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The world was shocked when the United Kingdom voted to leave the European Union on June 23 of this year. Though the results were close, 52% of the 30 million voters decided it would be in the UK’s best interest to withdraw.
In today’s global marketplace, this decision impacts not only local citizens, but the entire world economy. Businesses with international interests will see a change in the way they deal in Europe, and there may be some negative consequences.
The decision to withdraw from the European Union is a complicated one, and it’s difficult for those outside the area to fully understand why they’re leaving. Some say it’s due to a distrust of EU leadership, but others say immigration and the massive chasm between the lower and upper classes is to blame.
Brexit is currently only a decision. It will take several years to work out an exit strategy. Unforeseen issues are likely because this is the first time a member of the European Union has decided to withdraw.
In order for the exit process to officially begin, Britain has two years from the date of the referendum to submit a request in writing as outlined in Article 50 of The EU’s Lisbon Treaty. Once that happens, there can be up to ten years of exit talks before the process is complete.
Immediately following the referendum, a global panic caused financial turmoil:
But not all areas of finance were affected. According to the International Swaps and Derivatives Association (ISDA), “the UK vote to leave the EU will not have an immediate impact on the legal certainty of existing derivatives contracts, nor will it require any immediate contractual change or action from counterparties.”
Brexit will change litigation and service of process. It will be more difficult to serve UK proceedings on EU defendants and enforce judgments. The result will be increased time and expenses of cross-border litigation. The uncertainty of contractual provision will result in increased litigation.
Problems will also appear in the area of contractual agreements with the UK prior to the country’s exit from the EU. As previously stated, there is no legal precedent for this since the UK will be the first state to leave the European Union.
Experts can’t seem to agree on how much British law was influenced by the EU-UK relationship, and if a UK departure from the EU will signal a serious overhaul to the entire legal code. Estimates vary between 13% and 65% of British law was directly influenced by the EU.
In addition, the European Union has treaties with each member that spell out five types of legal acts:
JPMorgan & Chase CEO Jamie Dimon has been vocal about the effect Brexit will have on the company’s business. He told National Public Radio (NPR) in an interview:
After a Brexit, we cannot do it all [service companies in other EU countries] here. And we will have to start planning for that. I don't know if it means 1,000 jobs, 2,000 jobs — it could be as many as 4,000.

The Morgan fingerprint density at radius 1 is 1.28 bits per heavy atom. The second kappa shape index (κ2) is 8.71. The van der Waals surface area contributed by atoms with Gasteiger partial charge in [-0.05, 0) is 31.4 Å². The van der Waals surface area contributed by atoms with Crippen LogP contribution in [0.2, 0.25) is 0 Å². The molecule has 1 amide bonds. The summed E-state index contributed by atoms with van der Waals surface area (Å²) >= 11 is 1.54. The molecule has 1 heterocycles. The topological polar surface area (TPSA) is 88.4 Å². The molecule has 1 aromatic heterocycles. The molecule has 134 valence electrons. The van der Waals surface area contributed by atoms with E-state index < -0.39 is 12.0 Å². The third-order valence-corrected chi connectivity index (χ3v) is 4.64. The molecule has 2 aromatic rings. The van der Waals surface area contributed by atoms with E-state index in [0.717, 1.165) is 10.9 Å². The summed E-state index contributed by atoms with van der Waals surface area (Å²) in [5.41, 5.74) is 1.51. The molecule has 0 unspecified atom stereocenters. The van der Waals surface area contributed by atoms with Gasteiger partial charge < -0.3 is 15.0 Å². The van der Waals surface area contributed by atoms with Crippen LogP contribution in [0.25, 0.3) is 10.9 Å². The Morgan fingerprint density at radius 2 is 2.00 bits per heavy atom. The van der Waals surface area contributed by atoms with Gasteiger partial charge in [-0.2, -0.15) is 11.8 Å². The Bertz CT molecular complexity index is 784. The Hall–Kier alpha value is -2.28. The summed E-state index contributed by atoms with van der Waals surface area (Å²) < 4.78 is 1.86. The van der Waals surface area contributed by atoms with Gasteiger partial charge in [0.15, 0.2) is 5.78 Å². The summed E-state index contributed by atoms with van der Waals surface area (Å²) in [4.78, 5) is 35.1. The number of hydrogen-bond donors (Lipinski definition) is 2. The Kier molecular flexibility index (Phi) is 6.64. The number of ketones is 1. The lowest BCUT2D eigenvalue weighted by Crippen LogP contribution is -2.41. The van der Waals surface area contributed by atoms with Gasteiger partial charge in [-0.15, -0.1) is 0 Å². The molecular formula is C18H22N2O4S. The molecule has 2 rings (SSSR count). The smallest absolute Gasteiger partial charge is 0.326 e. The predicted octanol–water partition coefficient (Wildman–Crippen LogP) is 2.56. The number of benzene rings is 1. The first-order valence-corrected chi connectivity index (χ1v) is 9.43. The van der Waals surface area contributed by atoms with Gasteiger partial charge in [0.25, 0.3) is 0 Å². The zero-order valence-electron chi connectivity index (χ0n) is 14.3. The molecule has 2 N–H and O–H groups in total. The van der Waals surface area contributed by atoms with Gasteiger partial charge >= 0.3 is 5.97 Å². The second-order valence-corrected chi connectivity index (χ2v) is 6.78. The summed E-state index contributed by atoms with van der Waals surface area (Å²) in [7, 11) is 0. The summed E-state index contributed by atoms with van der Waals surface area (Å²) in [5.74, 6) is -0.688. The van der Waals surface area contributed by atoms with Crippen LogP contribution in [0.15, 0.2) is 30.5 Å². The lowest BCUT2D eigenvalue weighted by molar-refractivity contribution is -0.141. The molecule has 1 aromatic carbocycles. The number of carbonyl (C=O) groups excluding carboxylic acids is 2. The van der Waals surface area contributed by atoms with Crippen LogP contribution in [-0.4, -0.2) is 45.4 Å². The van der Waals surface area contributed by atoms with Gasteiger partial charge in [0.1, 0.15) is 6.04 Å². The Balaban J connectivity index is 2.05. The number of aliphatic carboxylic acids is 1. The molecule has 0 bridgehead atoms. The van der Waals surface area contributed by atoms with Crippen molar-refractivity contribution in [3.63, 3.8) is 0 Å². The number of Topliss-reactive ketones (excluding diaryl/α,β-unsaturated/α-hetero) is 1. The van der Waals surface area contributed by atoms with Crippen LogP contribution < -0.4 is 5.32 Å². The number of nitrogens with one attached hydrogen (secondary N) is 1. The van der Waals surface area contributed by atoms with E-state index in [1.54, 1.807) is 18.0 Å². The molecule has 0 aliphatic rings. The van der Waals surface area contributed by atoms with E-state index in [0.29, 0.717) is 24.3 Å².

Businesses with significant exposure to the UK economy may find their credit rating adversely affected by Brexit. If doing business between the UK and EU become extremely problematic, this will affect overall trade volume, which will trickle down to individual company revenues and their creditworthiness. This credit rating change could affect all legal contracts, even outside the European Union or United Kingdom.
The reason for this is some contracts may have triggers that call for changes in collateral obligations upon the decline of a party’s credit rating. To be prepared, review all current contracts for any credit rating clauses and if they exist, be proactive in renegotiating contracts, and make necessary operational or structural changes to the business in order to prevent a lower credit rating.
Because the succession of the UK from the European Union could take two years and up to ten years to finalize details of the exit, the full impact of Brexit is not yet known.
But some changes are imminent:
We’ve only seen a short-term financial panic due to Britain’s unprecedented exit from the European Union. It will take years to see what impact Brexit will have on process agency.
One UK legal expert states:
“The inclusion in agreements of an obligation to appoint a process agent within the relevant UK jurisdiction, already usually a sensible option in any event, could become even more important.”
In other words, relying on negotiations and waiting for laws to change is a risky proposition. Save time and expense by appointing an agent in the UK now.
To learn more about how CT can help you better manage your global compliance needs, contact a CT representative at 844-318-1457 (toll-free U.S.).
Bracing for Brexit. How to Help Ensure Your Organization is Prepared
Appointing a Process Agent: 7 Things to Consider
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